Soon, Lehigh University will celebrate 150 years of higher education. At the heart of higher learning is the process of transformation—a hallmark of Lehigh’s contribution to the world since the 19th Century. Education transforms our hearts and minds. It transforms the way we live in the world with each other and with the things we make.

Over the decades Lehigh has transformed repeatedly and will continue to do so. What will this and the coming generations demand of Lehigh? How will we help create the inevitable transformations needed to make Lehigh culturally and academically its very best?

In our 2014-2015 season of plays, we celebrate transformation with the theme of “Raising Voices.”

• We hear the voice of a shy girl with a precocious interest in science and the universe in The Effect of Gamma Rays on Man-In-The-Moon Marigolds,
• The voice of a generation of young people struggling with otherness and acceptance in Kind Ness,
• The voice of the charm and quirkiness of rural America in Minnesota,
• The voice of a Southern town and its people struggling with race hatred and violence in every tongue confess,
• And we raise our collective voice to denounce those who fail to act—like those responsible in Romeo and Juliet’s Verona… 

by Paul Zindel
Performance Dates: September 26, 27, 28, October 1, 2, 3, 4

Tillie, unlike her sister Ruth, is shy, young, and brilliant. Her passion for a high-school science project is rejected by a mother who says, “…some people were born to speak and others just to listen.” Can her dysfunctional family stifle Tillie’s voice? Is she destined to become her mother, or will she, like the sometimes beautiful mutant flowers she cultivates, blossom and surprise?

Marigolds won the Pulitzer Prize, the Obie Award and the New York Drama Critics Circle Award as Best American Play in 1971. One of Off-Broadway’s greatest successes, this powerful and moving study of an embittered, vindictive widow and her two young daughters has been hailed as one of the most significant and affecting plays of our time. “Let’s start with a single, simple word. Power…I don’t know of a better (play) of its genre since The Glass Menagerie…” —NY Post. 

by Ping Chong
Directed by Pam Pepper

Performance Dates: November 7, 8, 9, 12, 13, 14, 15

In this coming of age comedy, six characters make their way from elementary school in the 1950s through college and beyond. With a Vaudevillian flair, projections, music and movement, Kind Ness ingenuously – and ingeniously – explores what it means to be an outsider. Recipient of the 1988 USA Playwrights Award, Kind Ness provokes and amuses while evoking themes of harmony and discord, likeness and dissimilarity and ultimately, racism and bias.

 and a companion piece

by George Sand
Directed by Pam Pepper

Performance Dates: November 7, 8, 9, 12, 13, 14, 15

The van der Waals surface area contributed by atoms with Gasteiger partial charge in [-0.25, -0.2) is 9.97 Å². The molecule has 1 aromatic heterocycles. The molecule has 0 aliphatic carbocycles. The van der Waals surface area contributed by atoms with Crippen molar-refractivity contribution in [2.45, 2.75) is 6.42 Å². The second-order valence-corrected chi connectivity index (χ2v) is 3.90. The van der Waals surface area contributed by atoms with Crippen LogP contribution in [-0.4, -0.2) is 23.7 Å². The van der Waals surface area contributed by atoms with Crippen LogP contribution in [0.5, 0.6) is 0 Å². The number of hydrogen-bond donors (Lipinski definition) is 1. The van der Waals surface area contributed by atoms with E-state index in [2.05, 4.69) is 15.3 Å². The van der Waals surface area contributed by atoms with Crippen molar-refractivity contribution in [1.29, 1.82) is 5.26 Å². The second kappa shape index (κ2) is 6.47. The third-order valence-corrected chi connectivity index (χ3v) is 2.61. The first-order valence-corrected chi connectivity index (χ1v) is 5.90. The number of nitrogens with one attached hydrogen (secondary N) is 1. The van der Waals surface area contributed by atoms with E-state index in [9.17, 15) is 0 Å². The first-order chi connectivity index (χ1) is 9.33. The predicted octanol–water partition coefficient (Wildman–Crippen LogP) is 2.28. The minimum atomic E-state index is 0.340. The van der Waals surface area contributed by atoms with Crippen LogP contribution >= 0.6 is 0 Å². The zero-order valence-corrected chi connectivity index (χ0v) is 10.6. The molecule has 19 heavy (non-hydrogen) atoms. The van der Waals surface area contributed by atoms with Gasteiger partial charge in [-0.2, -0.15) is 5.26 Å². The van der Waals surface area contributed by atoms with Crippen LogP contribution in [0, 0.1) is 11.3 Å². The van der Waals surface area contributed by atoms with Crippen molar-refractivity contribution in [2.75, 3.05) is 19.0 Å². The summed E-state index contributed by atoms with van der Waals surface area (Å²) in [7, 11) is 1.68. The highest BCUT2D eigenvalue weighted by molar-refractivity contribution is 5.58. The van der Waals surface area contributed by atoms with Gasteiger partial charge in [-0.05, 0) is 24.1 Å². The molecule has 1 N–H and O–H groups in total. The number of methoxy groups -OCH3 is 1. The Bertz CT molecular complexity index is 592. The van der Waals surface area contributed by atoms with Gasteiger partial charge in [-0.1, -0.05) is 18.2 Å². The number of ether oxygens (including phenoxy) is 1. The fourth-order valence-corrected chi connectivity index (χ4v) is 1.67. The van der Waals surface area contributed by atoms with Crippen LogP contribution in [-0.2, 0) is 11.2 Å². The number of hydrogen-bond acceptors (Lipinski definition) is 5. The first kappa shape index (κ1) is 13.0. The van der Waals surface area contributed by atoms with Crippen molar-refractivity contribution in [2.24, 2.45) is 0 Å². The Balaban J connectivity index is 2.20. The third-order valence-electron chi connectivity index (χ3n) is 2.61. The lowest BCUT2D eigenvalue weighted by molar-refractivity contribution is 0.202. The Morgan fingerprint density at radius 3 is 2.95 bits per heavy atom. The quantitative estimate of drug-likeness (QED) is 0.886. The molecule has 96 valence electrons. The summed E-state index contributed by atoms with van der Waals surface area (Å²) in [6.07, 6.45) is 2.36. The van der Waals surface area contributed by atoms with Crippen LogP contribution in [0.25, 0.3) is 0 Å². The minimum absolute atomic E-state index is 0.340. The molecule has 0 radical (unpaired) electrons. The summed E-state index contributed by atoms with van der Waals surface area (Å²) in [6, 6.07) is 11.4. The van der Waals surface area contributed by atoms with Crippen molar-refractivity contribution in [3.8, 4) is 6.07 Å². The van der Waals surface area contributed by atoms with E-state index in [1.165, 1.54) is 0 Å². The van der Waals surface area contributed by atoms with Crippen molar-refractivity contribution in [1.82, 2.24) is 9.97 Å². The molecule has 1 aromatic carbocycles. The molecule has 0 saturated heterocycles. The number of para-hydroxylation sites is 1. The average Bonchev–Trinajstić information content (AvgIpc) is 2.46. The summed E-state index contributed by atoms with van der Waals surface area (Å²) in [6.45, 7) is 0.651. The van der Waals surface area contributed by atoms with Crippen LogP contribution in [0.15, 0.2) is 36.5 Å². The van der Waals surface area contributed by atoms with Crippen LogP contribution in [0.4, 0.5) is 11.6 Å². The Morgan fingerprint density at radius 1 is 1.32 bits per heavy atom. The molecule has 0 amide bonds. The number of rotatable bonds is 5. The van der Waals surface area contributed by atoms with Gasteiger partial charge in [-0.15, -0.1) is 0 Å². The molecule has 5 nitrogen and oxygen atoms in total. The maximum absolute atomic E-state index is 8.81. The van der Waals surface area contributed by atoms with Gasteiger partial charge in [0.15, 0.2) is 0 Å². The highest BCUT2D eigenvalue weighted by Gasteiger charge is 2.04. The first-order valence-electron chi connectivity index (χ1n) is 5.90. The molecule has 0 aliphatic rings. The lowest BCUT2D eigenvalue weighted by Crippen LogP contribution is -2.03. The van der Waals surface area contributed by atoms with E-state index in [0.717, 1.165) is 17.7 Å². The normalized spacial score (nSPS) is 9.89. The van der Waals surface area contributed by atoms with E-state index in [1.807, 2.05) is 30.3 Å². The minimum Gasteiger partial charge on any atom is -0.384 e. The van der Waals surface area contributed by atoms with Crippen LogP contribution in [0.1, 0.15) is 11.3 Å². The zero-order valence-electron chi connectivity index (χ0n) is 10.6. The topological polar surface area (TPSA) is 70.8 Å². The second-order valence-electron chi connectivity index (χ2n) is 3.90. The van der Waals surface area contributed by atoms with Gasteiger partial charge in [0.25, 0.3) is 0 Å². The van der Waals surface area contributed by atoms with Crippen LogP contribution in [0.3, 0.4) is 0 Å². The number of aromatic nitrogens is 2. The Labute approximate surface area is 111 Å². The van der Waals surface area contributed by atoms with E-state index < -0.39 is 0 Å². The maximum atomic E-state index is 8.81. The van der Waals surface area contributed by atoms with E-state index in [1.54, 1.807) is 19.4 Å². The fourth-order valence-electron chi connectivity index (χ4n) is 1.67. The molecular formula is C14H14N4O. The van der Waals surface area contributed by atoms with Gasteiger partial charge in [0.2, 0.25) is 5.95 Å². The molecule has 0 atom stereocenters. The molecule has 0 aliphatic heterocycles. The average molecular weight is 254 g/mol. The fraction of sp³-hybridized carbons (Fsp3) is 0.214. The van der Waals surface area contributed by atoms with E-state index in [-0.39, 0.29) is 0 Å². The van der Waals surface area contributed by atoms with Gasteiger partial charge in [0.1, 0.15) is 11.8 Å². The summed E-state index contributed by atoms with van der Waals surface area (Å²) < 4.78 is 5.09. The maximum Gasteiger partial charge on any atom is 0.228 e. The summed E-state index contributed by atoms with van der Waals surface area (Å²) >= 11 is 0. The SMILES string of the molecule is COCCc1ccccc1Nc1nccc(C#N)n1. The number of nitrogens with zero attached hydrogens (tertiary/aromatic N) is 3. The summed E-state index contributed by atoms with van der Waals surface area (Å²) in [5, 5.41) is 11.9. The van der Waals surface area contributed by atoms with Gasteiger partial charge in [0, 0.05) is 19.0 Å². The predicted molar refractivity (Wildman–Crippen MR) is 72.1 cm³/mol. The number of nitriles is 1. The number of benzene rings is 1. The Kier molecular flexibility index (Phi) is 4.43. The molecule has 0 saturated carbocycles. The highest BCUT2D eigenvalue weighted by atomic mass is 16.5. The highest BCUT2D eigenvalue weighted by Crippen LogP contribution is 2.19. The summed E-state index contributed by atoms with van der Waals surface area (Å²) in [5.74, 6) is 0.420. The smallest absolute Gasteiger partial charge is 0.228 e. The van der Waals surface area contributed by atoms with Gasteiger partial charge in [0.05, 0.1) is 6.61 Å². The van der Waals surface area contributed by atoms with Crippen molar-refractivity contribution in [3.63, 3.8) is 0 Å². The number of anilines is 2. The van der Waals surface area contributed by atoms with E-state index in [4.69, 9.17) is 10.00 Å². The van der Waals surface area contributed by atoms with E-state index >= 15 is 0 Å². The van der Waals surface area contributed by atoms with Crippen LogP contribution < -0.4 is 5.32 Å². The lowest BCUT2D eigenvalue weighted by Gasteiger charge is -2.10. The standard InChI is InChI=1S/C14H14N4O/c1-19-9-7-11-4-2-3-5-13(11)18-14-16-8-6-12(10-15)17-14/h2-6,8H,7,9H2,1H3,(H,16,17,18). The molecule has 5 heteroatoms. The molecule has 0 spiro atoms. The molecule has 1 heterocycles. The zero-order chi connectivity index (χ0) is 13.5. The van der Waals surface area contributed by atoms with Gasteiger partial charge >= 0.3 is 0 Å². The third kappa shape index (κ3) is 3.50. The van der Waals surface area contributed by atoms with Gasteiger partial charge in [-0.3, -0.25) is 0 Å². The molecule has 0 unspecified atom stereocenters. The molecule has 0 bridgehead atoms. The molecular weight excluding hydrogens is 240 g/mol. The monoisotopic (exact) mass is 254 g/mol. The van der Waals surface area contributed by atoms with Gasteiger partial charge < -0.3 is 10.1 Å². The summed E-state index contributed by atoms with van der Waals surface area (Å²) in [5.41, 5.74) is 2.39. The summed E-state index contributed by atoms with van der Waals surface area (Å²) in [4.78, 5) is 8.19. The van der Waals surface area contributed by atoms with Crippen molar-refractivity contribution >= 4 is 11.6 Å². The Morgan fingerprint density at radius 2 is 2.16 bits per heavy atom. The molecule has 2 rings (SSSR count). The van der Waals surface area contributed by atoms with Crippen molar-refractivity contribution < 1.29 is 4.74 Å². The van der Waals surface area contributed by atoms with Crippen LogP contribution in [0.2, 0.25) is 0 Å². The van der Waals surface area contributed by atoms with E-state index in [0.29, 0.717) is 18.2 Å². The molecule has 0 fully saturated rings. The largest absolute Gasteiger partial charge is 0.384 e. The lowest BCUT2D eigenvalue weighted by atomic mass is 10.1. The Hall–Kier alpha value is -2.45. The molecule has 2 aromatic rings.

A charming evocation of rural farm life, with one actor, a musician and cut-out animals – taking place on a kitchen table. This delightful and quirky companion piece to Kind Ness, takes us on a journey through a particular sort of American dream: “It’s a great inland sea with waves of grain and vegetables. It’s a place where farmers raise cows, pigs, sheep, chickens, and kids…lots of kids.” ~~the Narrator in Minnesota

every tongue confess
by marcus gardley
Directed by Darius Omar Williams

February 20, 21, 22, 25, 26, 27, 28

every tongue confess is a historical narrative centered around a series of church burnings in the backwater town of Boligee, Alabama. Healer and sage Mother Sister and her son Shadrack are at the center of Gardley’s non-linear mythical story which weaves together three seemingly disparate tales. In this Greek inspired memory play with music, African American folk religion is ritualized. Gardley’s fiery theatrical offering is “Part magic realism, part miracle play, part parable…a sort of epic theatre-poem exploring sin, loss, and redemption.”—Washingtonian

With a critically acclaimed premiere at the Arena Stage, every tongue confess received nominations for the Steinberg New Play Award, the Charles MacArthur Award, and was a recipient of an Edgerton Foundation New Play Award.

by William Shakespeare
Directed by Augustine Ripa

Performance Dates April 10, 11, 12, 15, 16, 17, 18

When we do not Raise our Voices to reject hatred, what can be expected? When a toxic situation isn’t exposed and expelled, what is the hope? For generations, many have seen Romeo and Juliet as unfortunate, “star-crossed lovers.” True enough, of course. But let’s remember they are, in fact, children and represent two of the five young people who lose their lives senselessly in a world where the grown-ups have allowed intolerance to fester lethally. Let us all enjoy the language and beauty of this immortal classic, and let us also think critically on the circumstances that allow this tragedy to unfold. Then, let us raise our voices against hatred in time to avoid heartbreak.